WITH AN “election integrity” plan that was his campaign’s only semi-elaborated proposal, Virginia Republican gubernatorial candidate Glenn Youngkin winked at the “big lie” and his party’s Trumpist base on his way to winning the GOP nomination this month. Then, days after his victory, he edged away from the fiction that the 2020 election was marred by fraud, an issue he’d previously dodged. “Yeah,” he said last week when asked whether President Biden’s win was legitimate. “He’s our president.”
Mr. Youngkin’s pivot was smart politics, nimbly executed as he shifts toward a stance less likely to alienate moderate and swing voters, especially in the populous Northern Virginia suburbs. Yet he is still trying to have it both ways, as though there were neutral ground between fact and fiction in last year’s election. There isn’t.
His subtle straddle is embedded in the stated justification for his five-point “election integrity” proposal, a vague compendium of ideas for verifying mail-in votes, auditing voting machines, strengthening voter ID and establishing a “politically independent” state elections department. Disingenuously, Mr. Youngkin presents this blueprint as nonpartisan because “both parties have long raised concerns” about election fraud — including Democrats who supposedly regarded the 2016 presidential election as “rigged.”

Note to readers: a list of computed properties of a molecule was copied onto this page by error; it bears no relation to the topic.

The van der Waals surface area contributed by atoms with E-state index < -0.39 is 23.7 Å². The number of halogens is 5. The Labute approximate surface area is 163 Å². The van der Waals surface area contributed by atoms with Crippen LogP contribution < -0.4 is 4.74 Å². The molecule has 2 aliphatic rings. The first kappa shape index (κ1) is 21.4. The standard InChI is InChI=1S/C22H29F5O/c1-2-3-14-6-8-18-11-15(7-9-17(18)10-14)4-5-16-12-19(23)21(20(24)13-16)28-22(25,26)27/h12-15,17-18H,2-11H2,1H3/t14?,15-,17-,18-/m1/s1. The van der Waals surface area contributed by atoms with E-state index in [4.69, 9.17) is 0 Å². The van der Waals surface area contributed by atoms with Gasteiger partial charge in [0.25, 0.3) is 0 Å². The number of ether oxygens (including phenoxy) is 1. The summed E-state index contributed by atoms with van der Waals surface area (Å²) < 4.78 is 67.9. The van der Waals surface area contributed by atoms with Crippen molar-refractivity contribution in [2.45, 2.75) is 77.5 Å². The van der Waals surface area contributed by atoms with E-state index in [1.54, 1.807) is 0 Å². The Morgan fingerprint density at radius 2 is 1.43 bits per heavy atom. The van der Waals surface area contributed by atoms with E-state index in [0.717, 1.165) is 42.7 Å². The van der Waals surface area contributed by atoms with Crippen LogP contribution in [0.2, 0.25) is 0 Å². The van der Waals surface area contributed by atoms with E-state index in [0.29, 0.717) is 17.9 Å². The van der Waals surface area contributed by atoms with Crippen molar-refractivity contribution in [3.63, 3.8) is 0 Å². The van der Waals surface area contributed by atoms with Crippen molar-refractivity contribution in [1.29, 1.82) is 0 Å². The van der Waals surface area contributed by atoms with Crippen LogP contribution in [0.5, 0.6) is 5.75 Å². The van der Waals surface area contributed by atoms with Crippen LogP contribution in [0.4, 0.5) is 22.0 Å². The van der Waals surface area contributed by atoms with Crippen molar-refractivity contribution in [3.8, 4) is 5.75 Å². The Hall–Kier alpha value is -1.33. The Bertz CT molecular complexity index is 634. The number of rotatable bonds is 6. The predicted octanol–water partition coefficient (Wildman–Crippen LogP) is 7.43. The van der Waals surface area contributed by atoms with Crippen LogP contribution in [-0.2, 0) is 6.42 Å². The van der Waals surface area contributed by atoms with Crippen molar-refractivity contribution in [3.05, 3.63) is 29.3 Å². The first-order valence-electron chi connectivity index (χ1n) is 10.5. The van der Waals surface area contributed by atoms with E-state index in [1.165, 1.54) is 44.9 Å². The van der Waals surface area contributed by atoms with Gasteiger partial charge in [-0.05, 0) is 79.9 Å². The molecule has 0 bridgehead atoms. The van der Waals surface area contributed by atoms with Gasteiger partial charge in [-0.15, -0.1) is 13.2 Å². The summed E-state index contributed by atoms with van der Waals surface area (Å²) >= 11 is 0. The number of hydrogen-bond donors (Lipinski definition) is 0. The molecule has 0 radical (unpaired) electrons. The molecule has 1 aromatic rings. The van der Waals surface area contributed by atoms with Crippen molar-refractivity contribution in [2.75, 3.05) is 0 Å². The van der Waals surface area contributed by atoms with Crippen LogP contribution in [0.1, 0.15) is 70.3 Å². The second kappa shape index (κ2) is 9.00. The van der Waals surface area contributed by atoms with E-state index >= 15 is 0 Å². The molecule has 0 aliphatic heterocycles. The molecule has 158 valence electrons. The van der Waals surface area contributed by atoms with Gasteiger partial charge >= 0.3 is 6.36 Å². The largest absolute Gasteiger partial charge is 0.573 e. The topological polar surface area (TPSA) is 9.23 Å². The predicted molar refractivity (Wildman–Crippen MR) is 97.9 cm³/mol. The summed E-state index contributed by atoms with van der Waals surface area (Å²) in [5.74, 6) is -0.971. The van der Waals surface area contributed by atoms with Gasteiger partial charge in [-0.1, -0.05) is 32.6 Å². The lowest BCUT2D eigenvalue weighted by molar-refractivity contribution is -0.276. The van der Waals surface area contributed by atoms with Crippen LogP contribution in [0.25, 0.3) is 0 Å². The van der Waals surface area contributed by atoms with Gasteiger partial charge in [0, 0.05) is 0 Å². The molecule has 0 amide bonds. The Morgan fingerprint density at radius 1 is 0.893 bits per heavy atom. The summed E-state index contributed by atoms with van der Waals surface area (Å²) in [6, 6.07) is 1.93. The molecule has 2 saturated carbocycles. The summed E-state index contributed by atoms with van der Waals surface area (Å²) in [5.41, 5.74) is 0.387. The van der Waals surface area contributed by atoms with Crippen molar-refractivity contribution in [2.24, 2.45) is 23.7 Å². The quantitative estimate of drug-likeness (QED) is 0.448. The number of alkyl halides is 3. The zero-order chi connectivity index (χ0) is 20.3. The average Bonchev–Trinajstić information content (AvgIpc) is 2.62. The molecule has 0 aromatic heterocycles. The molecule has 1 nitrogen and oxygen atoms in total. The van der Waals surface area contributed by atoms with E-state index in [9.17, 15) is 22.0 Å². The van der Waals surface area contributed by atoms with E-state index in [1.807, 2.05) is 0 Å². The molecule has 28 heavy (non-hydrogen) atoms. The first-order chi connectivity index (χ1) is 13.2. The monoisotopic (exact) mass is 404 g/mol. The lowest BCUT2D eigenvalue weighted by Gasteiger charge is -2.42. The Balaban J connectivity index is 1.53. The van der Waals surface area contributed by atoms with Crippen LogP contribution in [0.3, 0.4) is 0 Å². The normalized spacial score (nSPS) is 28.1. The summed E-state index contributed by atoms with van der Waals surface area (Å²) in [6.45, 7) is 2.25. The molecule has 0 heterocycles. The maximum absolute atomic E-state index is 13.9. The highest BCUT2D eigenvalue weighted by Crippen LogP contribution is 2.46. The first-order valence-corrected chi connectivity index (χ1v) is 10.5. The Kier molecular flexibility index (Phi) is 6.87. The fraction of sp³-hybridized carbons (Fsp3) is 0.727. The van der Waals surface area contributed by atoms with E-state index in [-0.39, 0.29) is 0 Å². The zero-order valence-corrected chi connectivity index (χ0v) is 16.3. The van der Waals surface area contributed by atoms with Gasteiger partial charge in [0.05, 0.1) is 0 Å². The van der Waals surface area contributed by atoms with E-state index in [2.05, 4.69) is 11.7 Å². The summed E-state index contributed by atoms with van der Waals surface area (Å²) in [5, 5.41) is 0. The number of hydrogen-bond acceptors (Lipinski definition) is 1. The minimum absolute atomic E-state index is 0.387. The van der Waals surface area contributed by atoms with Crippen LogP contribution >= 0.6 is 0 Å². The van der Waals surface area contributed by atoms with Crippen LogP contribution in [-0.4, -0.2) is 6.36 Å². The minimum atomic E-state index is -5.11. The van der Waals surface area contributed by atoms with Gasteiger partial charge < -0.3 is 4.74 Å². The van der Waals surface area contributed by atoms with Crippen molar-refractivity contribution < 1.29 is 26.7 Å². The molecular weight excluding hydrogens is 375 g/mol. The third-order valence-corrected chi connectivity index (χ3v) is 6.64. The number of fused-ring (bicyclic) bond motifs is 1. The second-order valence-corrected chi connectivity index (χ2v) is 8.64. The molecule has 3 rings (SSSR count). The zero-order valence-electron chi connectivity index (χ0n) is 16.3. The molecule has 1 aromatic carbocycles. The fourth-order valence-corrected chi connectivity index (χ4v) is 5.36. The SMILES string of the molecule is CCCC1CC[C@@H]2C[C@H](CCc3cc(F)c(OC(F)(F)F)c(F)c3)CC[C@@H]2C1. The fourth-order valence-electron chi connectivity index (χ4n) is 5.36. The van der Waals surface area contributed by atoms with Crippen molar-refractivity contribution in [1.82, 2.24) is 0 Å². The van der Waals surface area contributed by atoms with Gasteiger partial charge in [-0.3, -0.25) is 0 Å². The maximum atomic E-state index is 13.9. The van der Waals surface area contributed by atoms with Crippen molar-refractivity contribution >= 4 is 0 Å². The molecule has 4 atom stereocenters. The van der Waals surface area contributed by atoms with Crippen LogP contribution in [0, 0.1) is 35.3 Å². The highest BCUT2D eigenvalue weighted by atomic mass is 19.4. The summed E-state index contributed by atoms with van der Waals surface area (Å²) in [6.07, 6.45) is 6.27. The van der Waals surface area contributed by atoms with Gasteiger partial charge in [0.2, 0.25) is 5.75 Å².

This is false, but it’s not new. It is a page from the playbook of prominent Republicans such as Sen. Ron Johnson (Wis.), who, sidestepping his own party’s assault on democratic norms, blamed Democrats for trying to “delegitimize the results of the 2016 election.” In fact, nearly every major Democratic leader acknowledged Donald Trump’s victory. By contrast, eight Republican senators and 139 Republican representatives voted against certifying the 2020 election, based on spurious allegations of widespread voter fraud.
Those allegations were made exclusively by Republicans themselves; the campaign to subvert trust in U.S. democracy has been a Republican project. By pretending that election integrity is a nonpartisan “democracy issue,” Mr. Youngkin feigns ignorance of recent history and the GOP’s role in it.
The degree of fraud in Virginia statewide elections has been negligible. (When we asked the Youngkin campaign to cite examples of significant fraudulent voting in the state, we got no response.) The truth is, Mr. Youngkin’s plan has nothing to do with election “integrity” and everything to do with paying homage to Mr. Trump’s “big lie.”
It may also dovetail with Republican attempts elsewhere to erect barriers to voting. Why, for example, should Virginia toughen its voter-identification requirements? What problem would that solve? Already, state law specifies the documents that may be accepted as proof of identity at voting locations, including a driver’s license or other official ID issued by Virginia or one of its localities, a U.S. passport, a valid student-ID card, an employee photo ID and so forth.
Even if belated, it’s good that Mr. Youngkin recognizes the 2020 election was on the level. Yet by spotlighting the integrity of elections and mistrust in their outcomes as top concerns, as he has, he dignifies fake claims of widespread irregularities. That is the real threat to American democracy.